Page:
Japan's Sara Takanashi is determined to deliver her best performance at the Beijing Games and win her first Olympic ski jumping gold medal in a competition thrown wide open in the absence of women's World Cup leader Marita Kramer.

Without Kramer, who tested positive for COVID-19 and was ruled out from the games, Takanashi said Saturday's competition has become something "anybody can win."

Japanese ski jumper Sara Takanashi takes part in a normal hill training session at the Beijing Winter Olympics on Feb. 4, 2022, in Zhangjiakou, China. (Kyodo) ==Kyodo

"I hope to show how much I've progressed in the past four years and win the gold medal," said Takanashi, who failed to live up to expectations as a gold-medal favorite at her first two Olympic Games.

As a 17-year-old Olympics debutant in 2014 in Sochi and the outstanding World Cup competitor at the time, Takanashi fell apart under the pressure, finishing fourth. She said she spent the next four years thinking only about winning a medal, any medal, and cried out in relief upon getting bronze at Pyeongchang.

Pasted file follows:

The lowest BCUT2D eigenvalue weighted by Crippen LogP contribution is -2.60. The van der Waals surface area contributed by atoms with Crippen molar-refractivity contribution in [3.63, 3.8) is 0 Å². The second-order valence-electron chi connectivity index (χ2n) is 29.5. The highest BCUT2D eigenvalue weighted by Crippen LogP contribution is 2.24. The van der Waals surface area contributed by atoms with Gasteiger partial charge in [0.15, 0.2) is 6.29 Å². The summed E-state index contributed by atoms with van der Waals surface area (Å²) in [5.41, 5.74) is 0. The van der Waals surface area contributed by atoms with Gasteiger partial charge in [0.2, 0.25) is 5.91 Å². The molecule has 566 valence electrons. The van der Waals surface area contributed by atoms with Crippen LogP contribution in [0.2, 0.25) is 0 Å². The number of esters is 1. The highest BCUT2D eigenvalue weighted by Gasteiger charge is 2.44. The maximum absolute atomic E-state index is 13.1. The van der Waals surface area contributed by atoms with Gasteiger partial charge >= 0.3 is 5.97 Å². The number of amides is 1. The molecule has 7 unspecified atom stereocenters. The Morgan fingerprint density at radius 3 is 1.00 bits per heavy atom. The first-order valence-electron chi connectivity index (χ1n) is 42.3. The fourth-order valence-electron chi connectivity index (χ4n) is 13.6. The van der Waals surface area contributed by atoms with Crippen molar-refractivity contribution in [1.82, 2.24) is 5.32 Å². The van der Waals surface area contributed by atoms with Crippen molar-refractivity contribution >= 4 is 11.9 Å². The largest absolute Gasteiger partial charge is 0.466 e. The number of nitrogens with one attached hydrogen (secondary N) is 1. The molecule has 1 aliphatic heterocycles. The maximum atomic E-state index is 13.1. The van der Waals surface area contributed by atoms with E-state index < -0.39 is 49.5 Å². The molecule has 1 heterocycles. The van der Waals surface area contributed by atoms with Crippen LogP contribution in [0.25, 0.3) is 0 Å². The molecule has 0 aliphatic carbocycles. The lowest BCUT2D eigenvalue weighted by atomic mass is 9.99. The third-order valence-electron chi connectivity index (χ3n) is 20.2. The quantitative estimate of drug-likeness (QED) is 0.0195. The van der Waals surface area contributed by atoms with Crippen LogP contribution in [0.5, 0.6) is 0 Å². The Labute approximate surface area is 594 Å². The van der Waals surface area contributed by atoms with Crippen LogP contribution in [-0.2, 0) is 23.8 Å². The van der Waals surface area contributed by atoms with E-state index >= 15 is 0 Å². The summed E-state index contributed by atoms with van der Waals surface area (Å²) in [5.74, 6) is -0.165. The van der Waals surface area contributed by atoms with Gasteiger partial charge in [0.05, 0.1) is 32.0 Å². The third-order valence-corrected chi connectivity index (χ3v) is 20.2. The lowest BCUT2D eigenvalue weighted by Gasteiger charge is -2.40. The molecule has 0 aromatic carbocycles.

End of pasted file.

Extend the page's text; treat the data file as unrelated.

But only gaining third place in an effort that took all her strength made her face up to the fact that her rivals had gotten better and that she would also have to improve to keep up.

For the first two seasons after the Pyeongchang Games, she finished fourth in the World Cup standings.

"I couldn't get my body and mind in sync with what I wanted to do," she said.

But the results began to come in the 2020-2021 season. Improved speed and take-off accuracy brought her to second in the overall FIS World Cup standings.

Takanashi said Saturday's competition would have been at a higher level if Kramer were there and that "her presence meant so much."

"She was the leading candidate for the gold medal, and I'm sorry she can't be here," Takanashi said. "But I want to deliver jumps I can be proud to show her, and I'm looking forward to jumping with her soon."